feeding Goats on a budget/safe plants

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8 years 7 months ago #511222 by Baroque
Definitely agree with muri on this! There are always issues with goats.

I have one kid in my flock which has had issues on and off, I probably should cull him but as he is very friendly and a really nice goat to handle so I was going to run him on as a friend for our buck as his old mate Houdini is now 16yo and will probably be karking it in a year or so.

muri;518188 wrote: I often find that when people talk about doing animals cheaply, they are the ones that end up with the problems.
A vet call out fee and treatment can be up to $200 on a weekend and sheep and goats have the ability to only get sick on the weekends.
There is hoof trimming and horn disbudding as well, plus the cost of effective wormers.
Even the most experienced goat owners will tell you there are issues with goats, its not always plain sailing


Breeding & training quality Spanish horses - THE horse of Kings! Also breeding Arapawa & Pitt Island sheep.

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8 years 7 months ago #511403 by nikolye
a friend came over briefly and knows her plants better than i and just pointed out a few varietys to look into as possibly bad for animlas. i'll be taking pictures and doing a bit more research now that i have a bit of a start. if i figure out how to post them on here that is also a great idea.

a deadly night shade variety w/little berries on it, that all easily came up.

she said she thought she saw ragwort.

calla lillys pop up in a few spots in the paddock and bush

one that i forgot the name of and will need to ask her again, but it started with wool, something i think. it shot straight up like a sturdy beanstalk, she said the seeds spread easily and i needed my gloves to take it out.

the bushes that seem to be scattered around the big kauri and rimu trees (seeds spread by bird poo i assume) she thinks are privet.

i saw a few of what i initially passed off as queen anns lace, then i saw pictures of hemlock online and thinking i'll go double check.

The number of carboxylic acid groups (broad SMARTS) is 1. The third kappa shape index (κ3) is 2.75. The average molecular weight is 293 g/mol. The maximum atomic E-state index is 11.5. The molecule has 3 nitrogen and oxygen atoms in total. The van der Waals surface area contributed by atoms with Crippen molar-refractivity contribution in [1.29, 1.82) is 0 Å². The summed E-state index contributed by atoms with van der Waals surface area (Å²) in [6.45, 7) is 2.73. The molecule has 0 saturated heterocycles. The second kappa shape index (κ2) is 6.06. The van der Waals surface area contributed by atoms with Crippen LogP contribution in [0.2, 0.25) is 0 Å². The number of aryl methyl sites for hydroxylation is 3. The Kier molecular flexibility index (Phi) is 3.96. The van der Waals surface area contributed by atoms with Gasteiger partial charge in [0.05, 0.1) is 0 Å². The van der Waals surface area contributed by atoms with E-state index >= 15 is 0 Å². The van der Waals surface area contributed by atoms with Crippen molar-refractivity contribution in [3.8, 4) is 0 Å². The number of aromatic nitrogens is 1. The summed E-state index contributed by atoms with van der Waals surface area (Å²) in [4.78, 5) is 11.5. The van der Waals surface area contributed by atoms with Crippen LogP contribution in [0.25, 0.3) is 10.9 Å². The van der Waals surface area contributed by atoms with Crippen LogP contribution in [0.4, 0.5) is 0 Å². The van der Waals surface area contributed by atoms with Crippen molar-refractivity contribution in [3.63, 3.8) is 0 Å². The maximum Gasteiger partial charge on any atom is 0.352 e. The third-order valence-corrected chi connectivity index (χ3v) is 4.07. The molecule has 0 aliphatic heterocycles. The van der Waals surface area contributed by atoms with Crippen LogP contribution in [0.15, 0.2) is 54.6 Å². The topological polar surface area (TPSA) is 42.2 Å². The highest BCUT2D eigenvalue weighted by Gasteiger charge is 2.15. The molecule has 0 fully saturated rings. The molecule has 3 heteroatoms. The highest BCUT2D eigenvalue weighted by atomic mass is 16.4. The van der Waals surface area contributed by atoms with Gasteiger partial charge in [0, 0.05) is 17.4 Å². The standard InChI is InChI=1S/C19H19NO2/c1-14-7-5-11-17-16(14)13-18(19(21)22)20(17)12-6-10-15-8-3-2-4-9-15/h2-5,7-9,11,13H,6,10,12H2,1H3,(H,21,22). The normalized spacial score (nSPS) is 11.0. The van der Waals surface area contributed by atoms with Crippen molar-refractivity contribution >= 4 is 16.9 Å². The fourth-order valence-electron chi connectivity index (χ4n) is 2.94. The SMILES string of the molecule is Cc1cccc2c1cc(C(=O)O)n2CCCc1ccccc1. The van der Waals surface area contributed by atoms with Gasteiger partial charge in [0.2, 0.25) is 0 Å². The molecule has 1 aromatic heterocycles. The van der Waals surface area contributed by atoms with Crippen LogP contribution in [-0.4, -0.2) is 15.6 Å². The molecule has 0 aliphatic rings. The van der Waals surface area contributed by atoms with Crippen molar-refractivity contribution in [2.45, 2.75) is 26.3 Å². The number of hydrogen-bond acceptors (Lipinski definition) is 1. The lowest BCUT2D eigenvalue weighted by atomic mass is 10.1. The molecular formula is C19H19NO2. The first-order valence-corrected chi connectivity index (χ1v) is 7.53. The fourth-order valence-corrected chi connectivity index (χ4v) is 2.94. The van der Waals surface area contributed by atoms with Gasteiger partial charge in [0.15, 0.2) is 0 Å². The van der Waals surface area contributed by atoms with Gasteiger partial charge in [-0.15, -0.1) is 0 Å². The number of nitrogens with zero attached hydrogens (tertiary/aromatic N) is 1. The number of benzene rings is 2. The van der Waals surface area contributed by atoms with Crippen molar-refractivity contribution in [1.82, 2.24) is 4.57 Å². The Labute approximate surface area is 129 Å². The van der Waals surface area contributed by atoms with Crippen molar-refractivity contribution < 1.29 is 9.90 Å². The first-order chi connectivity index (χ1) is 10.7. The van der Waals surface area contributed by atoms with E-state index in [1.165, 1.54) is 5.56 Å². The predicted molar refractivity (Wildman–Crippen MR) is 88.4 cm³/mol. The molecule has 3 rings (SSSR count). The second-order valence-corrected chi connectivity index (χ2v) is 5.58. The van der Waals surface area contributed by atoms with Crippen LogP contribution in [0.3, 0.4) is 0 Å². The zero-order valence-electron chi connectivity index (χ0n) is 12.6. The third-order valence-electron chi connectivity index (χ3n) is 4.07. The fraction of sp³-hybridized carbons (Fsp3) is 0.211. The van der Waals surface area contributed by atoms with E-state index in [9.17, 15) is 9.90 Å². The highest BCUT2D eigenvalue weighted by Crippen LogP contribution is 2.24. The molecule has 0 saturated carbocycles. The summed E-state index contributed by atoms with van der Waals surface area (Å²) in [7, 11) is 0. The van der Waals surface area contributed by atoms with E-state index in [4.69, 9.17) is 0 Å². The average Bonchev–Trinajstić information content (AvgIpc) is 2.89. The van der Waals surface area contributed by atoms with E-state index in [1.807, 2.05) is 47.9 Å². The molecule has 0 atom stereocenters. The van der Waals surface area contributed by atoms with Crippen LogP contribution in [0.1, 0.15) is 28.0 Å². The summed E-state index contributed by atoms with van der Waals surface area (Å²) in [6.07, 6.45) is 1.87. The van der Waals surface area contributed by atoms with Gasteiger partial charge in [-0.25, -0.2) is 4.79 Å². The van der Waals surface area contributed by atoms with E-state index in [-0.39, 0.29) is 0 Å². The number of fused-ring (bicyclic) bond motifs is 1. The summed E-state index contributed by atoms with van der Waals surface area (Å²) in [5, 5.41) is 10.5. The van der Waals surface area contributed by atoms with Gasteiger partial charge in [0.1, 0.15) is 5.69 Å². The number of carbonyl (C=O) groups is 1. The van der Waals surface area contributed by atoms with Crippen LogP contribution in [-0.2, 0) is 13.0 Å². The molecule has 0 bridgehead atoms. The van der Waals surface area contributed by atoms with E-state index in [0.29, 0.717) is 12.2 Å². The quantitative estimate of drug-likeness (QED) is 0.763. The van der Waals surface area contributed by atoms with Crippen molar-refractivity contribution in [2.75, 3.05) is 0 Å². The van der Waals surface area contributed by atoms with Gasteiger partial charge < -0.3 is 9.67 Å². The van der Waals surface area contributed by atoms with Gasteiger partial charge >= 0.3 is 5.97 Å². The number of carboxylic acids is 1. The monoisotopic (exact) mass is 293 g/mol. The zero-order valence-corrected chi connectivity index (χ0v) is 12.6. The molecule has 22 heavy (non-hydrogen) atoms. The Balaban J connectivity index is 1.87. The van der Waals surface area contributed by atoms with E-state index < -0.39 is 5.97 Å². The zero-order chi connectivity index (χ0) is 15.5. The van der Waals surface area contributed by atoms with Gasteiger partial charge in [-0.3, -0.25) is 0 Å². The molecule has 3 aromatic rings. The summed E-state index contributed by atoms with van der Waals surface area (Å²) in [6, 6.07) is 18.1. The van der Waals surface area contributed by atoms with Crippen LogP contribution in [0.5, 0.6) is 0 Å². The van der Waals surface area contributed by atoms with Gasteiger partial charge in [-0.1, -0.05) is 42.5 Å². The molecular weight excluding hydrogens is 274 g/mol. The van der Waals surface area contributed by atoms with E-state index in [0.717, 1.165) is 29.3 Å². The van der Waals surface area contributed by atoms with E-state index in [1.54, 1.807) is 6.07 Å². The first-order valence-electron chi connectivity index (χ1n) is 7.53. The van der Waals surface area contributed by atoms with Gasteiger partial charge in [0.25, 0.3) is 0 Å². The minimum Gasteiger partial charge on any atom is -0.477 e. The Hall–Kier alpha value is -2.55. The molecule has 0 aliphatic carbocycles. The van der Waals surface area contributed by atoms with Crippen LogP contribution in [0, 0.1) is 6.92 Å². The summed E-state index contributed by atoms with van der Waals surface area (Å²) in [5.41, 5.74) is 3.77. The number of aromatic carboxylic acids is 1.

there are alot of things that i'm just not sure of from what i've read. these things seem like they are mostly ok in small amounts.

dock leaves.. maybe a few variety of this stuff, some with reddish veins, some that grows uppish and other that sticks quite stiffly to the ground in a circle formation..

wandering jew... theres quite a lot of this around, but mainly only on the outskirts of the paddock.

an ivy growing around some of the posts of the paddock and the big pine tree.

some kind of nikau palms scattered around.. ferns, buttercups, multiple dandelion variety, flax.. these are all ok im assuming.

so many varieties of weeds in the paddock, and so many plants in the bush!

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8 years 7 months ago #511404 by Andrea1
Depends on the fern - bracken fern can poison them (I forget the actual process); buttercups can also poison them. Most of the dandelion family is fine, flax is ok in moderation, but the dried fronds should be avoided as they are so fibrous they can block the digestive system and cause a quick and quite painful death. You'll get the hang of ID, nikolye, it just takes time, but hopefully you'll be able to keep the goats out whilst you are learning. :)

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8 years 7 months ago #511412 by LongRidge
Dock and buttercups are not very poisonous.
Woolly mullein is not liked by goats, but cattle will nibble on it.
Ragwort toxicity builds up gradually, so they happily eat it for a few years then die of a liver not working.
Wandering jew can be very bad for eczema in dogs.
The nightshades are not good but some are worse than others.
Our goats do not like nettles, but they love blackberry plants and berries.

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8 years 7 months ago #511526 by manymules
Maybe it was "wooly nightshade"? www.nrc.govt.nz/Environment/Weed-and-pes...s/Woolly-nightshade/

My lots won't touch that, inkweed or arum lilies. Not even a nibble - phew! These are the 3 weeds that I'm still fighting with so it was with a huge sigh of relief that they prune completely around the plants and leave them alone.

Learning a little bit every day. Loving life. [:D]

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